Issue Number: 96
Two shows explore the cross-currents between photography and painting that shape our vision of the modern world, writes Peter Murray
The use of photography as an inspiration for painting has long been a source of debate among artists and critics. In his seminal book Art and Photography, published more than 30 years ago, Aaron Scharf demonstrated how painters such as Ingres, Manet and Renoir looked towards photography, both openly and surreptitiously.
In fact, the use of the camera in art extends back to Canaletto, and even earlier. But in spite of this impressive pedigree, even today photographs can elicit derisive comments from those who seek what they perceive as 'traditional’ values in art.
Each generation perhaps needs to be reminded of some essential truths of the art game. And so the director of the Hayward Gallery Ralph Rugoff has taken on this worthy task in the forthcoming exhibition, ‘The Painting of Modern Life’. The appeal of the lens in an image-hungry society underscores the show, bringing together outstanding contemporary artists, including works by Peter Doig, Franz Gertsch, Gerhard Richter, Elizabeth Peyton and Vija Celmins.
The exhibition includes key paintings that have defined cultural attitudes of the late twentieth century, such as Malcolm Morley’s photorealist painting of a race track in 1970s South Africa, obliterated by a red ‘x’. The Hayward show also features that popular master of the deadpan gaze Andy Warhol, whose screenprints and photo-based paintings now sell for immoderate amounts.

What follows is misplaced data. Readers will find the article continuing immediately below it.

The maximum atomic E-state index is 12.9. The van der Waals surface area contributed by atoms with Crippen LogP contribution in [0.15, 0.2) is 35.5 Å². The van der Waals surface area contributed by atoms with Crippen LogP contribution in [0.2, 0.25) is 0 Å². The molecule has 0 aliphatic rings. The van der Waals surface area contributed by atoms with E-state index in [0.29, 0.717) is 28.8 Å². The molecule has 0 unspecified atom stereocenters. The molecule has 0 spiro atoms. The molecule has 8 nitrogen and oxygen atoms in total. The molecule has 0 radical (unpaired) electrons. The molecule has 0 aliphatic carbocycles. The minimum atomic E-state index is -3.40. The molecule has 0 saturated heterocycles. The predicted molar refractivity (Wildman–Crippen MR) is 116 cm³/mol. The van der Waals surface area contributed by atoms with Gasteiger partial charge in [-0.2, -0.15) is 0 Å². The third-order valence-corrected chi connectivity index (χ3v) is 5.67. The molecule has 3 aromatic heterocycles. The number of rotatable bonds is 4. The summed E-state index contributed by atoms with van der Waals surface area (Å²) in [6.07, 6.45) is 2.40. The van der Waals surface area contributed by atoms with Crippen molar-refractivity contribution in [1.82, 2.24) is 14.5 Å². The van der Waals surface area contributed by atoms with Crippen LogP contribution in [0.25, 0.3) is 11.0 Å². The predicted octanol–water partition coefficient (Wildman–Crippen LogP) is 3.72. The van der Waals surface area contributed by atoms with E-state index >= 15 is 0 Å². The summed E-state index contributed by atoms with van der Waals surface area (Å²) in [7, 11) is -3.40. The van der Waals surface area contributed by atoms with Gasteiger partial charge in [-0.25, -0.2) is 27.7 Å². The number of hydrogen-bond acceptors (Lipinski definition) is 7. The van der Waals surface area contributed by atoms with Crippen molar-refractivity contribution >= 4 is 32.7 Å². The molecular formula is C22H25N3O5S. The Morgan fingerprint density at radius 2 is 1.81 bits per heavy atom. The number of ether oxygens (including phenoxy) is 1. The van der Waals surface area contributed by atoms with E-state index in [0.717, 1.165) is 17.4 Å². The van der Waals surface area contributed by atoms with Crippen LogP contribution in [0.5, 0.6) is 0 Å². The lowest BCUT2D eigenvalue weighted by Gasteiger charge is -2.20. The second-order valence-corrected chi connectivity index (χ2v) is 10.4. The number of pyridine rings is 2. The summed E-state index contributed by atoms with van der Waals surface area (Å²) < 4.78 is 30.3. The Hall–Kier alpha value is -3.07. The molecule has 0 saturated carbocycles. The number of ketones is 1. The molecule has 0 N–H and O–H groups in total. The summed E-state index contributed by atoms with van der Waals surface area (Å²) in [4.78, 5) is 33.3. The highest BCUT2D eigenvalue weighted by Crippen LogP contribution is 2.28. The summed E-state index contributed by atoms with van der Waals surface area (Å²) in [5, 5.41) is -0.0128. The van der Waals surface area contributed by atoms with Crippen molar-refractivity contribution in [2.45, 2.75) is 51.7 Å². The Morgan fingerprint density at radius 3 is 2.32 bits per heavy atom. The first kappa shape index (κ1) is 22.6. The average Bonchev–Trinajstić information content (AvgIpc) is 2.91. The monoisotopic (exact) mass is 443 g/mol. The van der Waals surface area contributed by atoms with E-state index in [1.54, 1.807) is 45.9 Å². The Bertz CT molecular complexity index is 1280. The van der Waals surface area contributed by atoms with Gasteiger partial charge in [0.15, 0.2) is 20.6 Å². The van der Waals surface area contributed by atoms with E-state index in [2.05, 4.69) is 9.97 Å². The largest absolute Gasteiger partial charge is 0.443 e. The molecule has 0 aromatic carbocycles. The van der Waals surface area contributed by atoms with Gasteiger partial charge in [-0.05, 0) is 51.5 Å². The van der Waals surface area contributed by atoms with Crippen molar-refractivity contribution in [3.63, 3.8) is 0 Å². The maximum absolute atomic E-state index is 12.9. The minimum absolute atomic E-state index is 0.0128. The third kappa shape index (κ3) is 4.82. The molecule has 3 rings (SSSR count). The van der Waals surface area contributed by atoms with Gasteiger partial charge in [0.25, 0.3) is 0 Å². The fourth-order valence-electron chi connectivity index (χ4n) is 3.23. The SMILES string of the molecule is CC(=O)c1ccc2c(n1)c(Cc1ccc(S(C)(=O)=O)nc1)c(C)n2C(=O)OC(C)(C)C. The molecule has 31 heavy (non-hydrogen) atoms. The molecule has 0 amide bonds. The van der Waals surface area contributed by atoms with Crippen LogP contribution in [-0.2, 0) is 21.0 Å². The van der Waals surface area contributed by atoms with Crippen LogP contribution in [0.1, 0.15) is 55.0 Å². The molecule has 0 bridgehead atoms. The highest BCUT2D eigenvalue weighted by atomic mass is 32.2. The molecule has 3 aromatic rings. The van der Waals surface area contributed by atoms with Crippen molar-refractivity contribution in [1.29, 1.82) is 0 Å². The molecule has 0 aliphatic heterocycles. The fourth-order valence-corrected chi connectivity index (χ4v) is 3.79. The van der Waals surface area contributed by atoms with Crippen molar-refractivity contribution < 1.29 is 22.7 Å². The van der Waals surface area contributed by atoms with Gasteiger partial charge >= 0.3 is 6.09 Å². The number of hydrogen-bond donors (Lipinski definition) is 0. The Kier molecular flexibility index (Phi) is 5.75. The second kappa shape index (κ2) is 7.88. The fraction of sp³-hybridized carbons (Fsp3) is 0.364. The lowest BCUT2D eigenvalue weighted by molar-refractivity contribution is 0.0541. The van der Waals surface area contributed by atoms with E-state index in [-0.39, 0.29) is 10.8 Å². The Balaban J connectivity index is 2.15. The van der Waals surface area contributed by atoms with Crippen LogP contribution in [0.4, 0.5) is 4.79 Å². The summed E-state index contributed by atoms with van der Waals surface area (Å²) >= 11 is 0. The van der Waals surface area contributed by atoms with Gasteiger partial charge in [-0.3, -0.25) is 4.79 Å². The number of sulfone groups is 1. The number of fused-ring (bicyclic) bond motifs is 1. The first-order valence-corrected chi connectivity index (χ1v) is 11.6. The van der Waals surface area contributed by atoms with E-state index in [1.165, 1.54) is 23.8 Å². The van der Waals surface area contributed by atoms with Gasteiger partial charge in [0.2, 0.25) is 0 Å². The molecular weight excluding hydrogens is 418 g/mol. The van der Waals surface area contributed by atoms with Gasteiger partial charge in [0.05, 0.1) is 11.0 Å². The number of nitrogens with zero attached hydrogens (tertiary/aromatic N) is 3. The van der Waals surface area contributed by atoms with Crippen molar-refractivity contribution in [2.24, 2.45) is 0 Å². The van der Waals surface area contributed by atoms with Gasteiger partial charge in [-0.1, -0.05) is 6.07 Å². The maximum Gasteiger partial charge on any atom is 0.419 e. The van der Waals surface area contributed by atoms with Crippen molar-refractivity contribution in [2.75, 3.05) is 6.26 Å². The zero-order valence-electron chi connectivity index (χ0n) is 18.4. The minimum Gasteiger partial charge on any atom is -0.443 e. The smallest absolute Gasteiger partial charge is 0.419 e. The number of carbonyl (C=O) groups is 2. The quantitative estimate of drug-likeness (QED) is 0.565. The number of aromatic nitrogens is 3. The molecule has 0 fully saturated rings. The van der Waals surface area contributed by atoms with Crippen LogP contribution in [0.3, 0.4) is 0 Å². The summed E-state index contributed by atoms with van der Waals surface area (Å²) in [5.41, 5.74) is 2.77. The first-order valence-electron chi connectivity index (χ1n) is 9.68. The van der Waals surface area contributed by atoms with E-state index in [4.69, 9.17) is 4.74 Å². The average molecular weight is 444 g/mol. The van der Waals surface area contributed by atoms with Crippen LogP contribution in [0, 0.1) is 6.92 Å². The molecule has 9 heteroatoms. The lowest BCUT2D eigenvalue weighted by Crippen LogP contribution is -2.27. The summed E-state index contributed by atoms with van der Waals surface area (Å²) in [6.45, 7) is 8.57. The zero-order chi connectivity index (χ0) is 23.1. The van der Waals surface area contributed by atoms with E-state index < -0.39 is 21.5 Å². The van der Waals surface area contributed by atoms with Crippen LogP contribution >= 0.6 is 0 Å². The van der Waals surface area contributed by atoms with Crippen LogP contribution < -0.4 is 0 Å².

To mark the twentieth anniversary of the artist’s death, Warhol is celebrated in a major retrospective at the Royal Scottish Academy in Edinburgh. Like most shows on Warhol, it captures the glamour of his times with images of popular icons such as Debbie Harry. Yet it also reveals a morbid preoccupation with death that underpins much of his art, whether it be photographs of Jackie Kennedy at her husband’s funeral, or images of car crashes culled from newspaper photographs.
The Painting of Modern Life, Hayward Gallery, London (0871 663 2509; www.haywardgallery.org.uk), 4 Oct–30 Dec; Andy Warhol: A Celebration of Life and Death, Royal Scottish Academy Building, Edinburgh (0131 624 6200; www.nationalgalleries.org), until 7 Oct